The UML Learning Path

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The UML Learning Path

No, I’m not going to name any of the devs who inspired this post. They wouldn’t know who I am, anyway.

But it takes an extremely high degree of arrogance to go from “I don’t see a way to use this” to “This has no value, no matter who says they’re getting value out of it. So I’ll dismiss it, and I’ll mock them” Either arrogance, or more likely, insecurity: “I don’t understand this; so since those people think it’s important, either they understand something I don’t, or they’re fools. I’ll mock them, so everyone thinks they’re fools. That will make me look smart.”

And that insecurity manifests in a lot of places on a lot of topics, not just UML: Agile Development, Orchestrated Development, CMMI, Test Driven Development, C#, Java, Ruby, linux, .NET… Any time you move from “I don’t see it” to “It’s worthless”, look around: if other developers are putting those tools to productive use, then it’s not worthless. It just doesn’t help you. So do you call it worthless, and imply they’re fools? Or do you openly mock them, demonstrating that you’re a fool?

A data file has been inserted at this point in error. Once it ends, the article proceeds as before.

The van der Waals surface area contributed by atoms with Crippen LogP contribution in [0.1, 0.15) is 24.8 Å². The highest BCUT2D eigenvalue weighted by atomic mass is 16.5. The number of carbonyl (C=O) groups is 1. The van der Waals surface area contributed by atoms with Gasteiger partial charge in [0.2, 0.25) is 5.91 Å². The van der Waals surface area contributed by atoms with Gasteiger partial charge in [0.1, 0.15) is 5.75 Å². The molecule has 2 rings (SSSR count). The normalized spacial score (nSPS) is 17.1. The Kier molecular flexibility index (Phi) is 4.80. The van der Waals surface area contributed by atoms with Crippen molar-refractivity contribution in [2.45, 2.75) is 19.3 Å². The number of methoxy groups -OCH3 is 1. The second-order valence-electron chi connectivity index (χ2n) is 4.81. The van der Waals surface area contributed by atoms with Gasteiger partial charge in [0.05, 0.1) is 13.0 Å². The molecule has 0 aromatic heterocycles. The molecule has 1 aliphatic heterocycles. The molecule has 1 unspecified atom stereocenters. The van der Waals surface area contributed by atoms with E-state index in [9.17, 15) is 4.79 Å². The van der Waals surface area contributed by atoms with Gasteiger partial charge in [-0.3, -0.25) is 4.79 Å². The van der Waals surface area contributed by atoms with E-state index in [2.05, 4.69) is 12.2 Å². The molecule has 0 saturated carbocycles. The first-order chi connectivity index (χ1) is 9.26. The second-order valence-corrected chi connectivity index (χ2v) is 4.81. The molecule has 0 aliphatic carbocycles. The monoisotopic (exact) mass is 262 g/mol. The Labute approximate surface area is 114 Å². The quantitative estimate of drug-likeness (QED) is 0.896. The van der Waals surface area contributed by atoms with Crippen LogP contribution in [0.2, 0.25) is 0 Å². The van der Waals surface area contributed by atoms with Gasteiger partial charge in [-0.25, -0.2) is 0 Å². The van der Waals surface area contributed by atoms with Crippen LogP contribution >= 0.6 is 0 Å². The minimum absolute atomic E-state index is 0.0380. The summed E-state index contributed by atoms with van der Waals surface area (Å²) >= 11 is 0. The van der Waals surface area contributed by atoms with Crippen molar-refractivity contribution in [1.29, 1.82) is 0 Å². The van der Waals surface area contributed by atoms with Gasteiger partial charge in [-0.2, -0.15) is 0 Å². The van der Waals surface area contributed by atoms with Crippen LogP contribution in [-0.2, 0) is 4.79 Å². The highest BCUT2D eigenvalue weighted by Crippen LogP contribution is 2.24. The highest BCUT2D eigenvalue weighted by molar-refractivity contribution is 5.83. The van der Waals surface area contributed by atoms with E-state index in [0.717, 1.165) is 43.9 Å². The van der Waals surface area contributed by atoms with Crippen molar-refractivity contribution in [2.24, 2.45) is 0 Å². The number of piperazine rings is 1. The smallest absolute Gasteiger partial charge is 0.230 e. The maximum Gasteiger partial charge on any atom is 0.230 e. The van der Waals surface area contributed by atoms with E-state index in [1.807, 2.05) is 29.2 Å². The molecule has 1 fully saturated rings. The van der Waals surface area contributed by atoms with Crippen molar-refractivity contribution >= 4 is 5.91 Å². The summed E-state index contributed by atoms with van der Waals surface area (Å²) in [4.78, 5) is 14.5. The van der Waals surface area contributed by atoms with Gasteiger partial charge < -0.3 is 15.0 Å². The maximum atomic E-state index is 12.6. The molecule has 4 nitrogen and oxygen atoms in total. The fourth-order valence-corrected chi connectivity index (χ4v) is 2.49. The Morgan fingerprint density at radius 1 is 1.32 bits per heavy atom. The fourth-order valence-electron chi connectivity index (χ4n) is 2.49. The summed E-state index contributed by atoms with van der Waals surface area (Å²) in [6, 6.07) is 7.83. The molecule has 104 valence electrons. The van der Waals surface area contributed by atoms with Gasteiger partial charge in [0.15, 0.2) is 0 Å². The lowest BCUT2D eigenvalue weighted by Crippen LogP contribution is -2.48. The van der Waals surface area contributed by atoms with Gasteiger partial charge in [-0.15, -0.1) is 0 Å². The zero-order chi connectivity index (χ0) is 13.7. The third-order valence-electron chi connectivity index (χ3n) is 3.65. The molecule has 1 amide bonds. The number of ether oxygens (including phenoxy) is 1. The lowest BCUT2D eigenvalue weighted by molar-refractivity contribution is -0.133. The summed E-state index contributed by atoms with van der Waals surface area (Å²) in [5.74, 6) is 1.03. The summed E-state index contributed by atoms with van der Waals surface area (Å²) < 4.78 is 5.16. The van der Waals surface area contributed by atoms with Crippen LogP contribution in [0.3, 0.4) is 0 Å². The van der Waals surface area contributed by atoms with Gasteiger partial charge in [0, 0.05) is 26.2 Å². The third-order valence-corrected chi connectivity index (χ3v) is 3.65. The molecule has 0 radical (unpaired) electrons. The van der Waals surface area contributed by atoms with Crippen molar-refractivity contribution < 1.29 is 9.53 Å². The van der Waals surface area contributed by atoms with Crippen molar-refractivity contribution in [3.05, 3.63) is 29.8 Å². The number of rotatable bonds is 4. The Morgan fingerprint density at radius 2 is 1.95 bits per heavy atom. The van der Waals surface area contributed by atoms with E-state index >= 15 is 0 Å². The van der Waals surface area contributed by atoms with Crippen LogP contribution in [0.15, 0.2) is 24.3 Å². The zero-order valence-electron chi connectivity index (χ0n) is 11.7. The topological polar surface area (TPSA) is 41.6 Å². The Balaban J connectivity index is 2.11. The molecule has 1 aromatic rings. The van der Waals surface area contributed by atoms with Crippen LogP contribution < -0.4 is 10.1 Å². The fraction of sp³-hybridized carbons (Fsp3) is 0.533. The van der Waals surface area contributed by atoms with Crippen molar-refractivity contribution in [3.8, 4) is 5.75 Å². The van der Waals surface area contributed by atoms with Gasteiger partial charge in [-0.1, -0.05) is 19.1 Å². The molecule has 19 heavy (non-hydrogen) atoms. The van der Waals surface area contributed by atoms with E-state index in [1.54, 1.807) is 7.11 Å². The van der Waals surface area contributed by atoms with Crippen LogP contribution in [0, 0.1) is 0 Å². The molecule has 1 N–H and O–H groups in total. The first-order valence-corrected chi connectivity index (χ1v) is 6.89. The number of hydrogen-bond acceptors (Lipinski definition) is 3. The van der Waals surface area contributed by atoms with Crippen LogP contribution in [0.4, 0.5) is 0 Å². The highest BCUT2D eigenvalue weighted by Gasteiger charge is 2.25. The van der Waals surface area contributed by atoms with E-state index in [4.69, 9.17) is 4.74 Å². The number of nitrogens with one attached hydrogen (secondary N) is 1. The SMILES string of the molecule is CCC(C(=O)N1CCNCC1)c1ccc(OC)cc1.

Or do you follow the only exit path in this diagram? There is only one, after all. Once you get UML, you’ve gotten it for good. You may not use it all the time, but you’ll understand when and why you should use it. But the only exit path is the middle: you recognize that UML (or Agile, or Orchestrated, or…) is having some value on some projects, so it’s not worthless; but you just can’t see the value. You remain open-minded.

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